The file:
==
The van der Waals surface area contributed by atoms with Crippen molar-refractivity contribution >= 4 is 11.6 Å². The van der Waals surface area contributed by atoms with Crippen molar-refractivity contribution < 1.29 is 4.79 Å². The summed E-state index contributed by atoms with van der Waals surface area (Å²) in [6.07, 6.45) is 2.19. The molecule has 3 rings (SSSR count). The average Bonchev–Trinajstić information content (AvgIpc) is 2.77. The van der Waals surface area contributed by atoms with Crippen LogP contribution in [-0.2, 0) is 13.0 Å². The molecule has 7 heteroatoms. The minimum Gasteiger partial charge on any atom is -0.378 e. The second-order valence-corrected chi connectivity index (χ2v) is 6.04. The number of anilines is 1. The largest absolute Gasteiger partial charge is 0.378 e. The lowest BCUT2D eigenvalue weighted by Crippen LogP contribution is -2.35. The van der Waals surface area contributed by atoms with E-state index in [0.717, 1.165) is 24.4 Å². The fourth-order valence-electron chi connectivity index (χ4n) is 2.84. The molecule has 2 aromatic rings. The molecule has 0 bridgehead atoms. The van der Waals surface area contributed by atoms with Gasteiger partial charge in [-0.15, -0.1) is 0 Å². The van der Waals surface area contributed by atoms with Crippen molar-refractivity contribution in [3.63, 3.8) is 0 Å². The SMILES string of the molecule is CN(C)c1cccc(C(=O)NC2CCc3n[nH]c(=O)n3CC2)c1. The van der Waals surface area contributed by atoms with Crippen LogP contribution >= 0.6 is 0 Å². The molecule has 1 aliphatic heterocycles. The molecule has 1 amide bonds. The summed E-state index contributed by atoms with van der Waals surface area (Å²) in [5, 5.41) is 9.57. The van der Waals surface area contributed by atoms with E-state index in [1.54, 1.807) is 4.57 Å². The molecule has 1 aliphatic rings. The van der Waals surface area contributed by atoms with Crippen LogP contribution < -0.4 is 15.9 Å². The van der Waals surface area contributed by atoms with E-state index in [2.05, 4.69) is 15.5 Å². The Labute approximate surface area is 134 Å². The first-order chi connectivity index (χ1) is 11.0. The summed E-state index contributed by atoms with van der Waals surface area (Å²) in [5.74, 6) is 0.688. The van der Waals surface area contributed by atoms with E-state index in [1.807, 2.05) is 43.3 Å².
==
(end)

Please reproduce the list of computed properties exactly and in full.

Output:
The van der Waals surface area contributed by atoms with Crippen molar-refractivity contribution >= 4 is 11.6 Å². The van der Waals surface area contributed by atoms with Crippen molar-refractivity contribution < 1.29 is 4.79 Å². The summed E-state index contributed by atoms with van der Waals surface area (Å²) in [6.07, 6.45) is 2.19. The molecule has 3 rings (SSSR count). The average Bonchev–Trinajstić information content (AvgIpc) is 2.77. The van der Waals surface area contributed by atoms with Crippen LogP contribution in [-0.2, 0) is 13.0 Å². The molecule has 7 heteroatoms. The minimum Gasteiger partial charge on any atom is -0.378 e. The second-order valence-corrected chi connectivity index (χ2v) is 6.04. The number of anilines is 1. The largest absolute Gasteiger partial charge is 0.378 e. The lowest BCUT2D eigenvalue weighted by Crippen LogP contribution is -2.35. The van der Waals surface area contributed by atoms with E-state index in [0.717, 1.165) is 24.4 Å². The fourth-order valence-electron chi connectivity index (χ4n) is 2.84. The molecule has 2 aromatic rings. The molecule has 0 bridgehead atoms. The van der Waals surface area contributed by atoms with Gasteiger partial charge in [-0.15, -0.1) is 0 Å². The van der Waals surface area contributed by atoms with Crippen molar-refractivity contribution in [3.63, 3.8) is 0 Å². The SMILES string of the molecule is CN(C)c1cccc(C(=O)NC2CCc3n[nH]c(=O)n3CC2)c1. The van der Waals surface area contributed by atoms with Crippen LogP contribution >= 0.6 is 0 Å². The molecule has 1 aliphatic heterocycles. The molecule has 1 amide bonds. The summed E-state index contributed by atoms with van der Waals surface area (Å²) in [5, 5.41) is 9.57. The van der Waals surface area contributed by atoms with E-state index in [1.54, 1.807) is 4.57 Å². The molecule has 1 aliphatic rings. The van der Waals surface area contributed by atoms with Crippen LogP contribution < -0.4 is 15.9 Å². The van der Waals surface area contributed by atoms with E-state index in [2.05, 4.69) is 15.5 Å². The Labute approximate surface area is 134 Å². The first-order chi connectivity index (χ1) is 11.0. The summed E-state index contributed by atoms with van der Waals surface area (Å²) in [5.74, 6) is 0.688. The van der Waals surface area contributed by atoms with E-state index in [1.807, 2.05) is 43.3 Å².